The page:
The Public Religion Research Institute released a massive new survey of American religious adherence today. Among other things it contained this stunning insight into the current state of our political parties:
“Today, roughly three-quarters (73%) of the Republican Party is white Christian, but fewer than one-third (29%) of the Democratic Party identifies this way.”
Among Republicans, 35 percent are white evangelical Christians, 18 percent are white members of other Protestant denominations, and 16 percent are white Catholics. Among Democrats those shares are 8 percent, 11 percent and 10 percent, respectively.
Just 7 percent of Republicans are black Protestants, Hispanic Protestants or Hispanic Catholics. By contrast those groups comprise nearly one-third (31 percent) of today's Democratic Party.
From a demographic standpoint, the modern Republican Party looks much like the America of 40 years ago — in 1976, for instance, 81 percent of Americans were white and Christian. Today white Christians account for just 43 percent of the population.
President Trump, who campaigned on a platform of making America great again, capitalized on white Americans' anxieties about these demographic changes in 2016. In September of that year he told Pat Robertson's Christian Broadcasting Network “if we don’t win this election, you’ll never see another Republican and you’ll have a whole different church structure.”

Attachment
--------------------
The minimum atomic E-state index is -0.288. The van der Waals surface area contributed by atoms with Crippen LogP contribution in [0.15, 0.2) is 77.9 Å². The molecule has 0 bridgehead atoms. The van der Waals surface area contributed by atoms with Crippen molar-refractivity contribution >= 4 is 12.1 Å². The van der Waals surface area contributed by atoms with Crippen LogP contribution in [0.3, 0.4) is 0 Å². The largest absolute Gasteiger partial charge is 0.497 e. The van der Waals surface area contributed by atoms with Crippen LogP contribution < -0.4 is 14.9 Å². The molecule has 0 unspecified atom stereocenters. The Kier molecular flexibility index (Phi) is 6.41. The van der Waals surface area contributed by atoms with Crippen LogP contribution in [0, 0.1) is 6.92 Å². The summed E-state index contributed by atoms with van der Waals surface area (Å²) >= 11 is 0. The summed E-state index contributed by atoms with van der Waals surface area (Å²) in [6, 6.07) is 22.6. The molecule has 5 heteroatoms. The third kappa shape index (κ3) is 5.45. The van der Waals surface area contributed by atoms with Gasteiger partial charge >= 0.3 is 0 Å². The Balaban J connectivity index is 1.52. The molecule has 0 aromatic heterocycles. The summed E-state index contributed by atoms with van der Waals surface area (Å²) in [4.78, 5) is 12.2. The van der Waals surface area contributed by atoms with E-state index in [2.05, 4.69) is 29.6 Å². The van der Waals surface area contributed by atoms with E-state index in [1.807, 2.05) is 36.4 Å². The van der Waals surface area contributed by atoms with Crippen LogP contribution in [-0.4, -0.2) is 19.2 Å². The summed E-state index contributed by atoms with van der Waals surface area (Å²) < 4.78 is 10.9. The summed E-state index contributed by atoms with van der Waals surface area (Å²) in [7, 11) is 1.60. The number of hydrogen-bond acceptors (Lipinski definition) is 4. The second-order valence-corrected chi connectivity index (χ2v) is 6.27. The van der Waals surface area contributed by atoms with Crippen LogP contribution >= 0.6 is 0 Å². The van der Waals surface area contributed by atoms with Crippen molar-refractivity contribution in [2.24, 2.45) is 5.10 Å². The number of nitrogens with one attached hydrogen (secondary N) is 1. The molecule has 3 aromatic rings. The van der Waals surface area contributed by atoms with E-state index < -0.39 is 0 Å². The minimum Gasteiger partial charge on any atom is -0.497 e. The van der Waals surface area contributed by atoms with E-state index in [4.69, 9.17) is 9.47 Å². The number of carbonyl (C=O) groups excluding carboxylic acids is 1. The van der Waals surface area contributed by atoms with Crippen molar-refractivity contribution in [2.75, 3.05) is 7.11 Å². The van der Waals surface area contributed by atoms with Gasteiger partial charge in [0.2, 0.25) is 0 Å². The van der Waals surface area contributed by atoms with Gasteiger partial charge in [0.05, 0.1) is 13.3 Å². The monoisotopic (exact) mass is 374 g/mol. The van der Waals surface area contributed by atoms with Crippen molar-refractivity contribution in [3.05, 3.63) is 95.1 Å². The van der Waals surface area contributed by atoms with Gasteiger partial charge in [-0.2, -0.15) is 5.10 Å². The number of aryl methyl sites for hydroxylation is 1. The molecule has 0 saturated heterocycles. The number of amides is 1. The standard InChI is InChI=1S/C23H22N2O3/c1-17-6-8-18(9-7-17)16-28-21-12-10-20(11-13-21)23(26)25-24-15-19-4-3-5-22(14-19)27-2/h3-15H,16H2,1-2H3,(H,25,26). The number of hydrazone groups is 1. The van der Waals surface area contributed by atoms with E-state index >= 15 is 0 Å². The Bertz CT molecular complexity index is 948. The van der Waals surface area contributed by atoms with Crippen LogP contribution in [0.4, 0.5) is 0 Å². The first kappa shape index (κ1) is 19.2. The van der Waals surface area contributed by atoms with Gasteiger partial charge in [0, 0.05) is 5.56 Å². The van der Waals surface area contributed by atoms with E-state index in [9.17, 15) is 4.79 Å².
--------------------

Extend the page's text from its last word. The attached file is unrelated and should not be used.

He added “I think this will be the last election that the Republicans have a chance of winning because you’re going to have people flowing across the border, you’re going to have illegal immigrants coming in and they’re going to be legalized and they’re going to be able to vote, and once that all happens you can forget it.”
Previous polling from PRRI showed how these messages resonated with white voters. After the election, fully two-thirds of Trump voters told PRRI the election represented “the last chance to stop America’s decline.”
Pundits have often criticized the Democratic Party as beholden to “identity politics” — seeking voter loyalty based on their characteristics (gender, ethnicity, sexuality) rather than via a coherent set of principles or policies.
But after a 2016 GOP primary in which the winning candidate continually flouted conservative orthodoxy on economics and national security, the party's ethnic and religious uniformity suggests it relies strongly on an “identity politics” of its own — an appeal to white Christians at a time when their status as the nation's overwhelming majority is slipping away.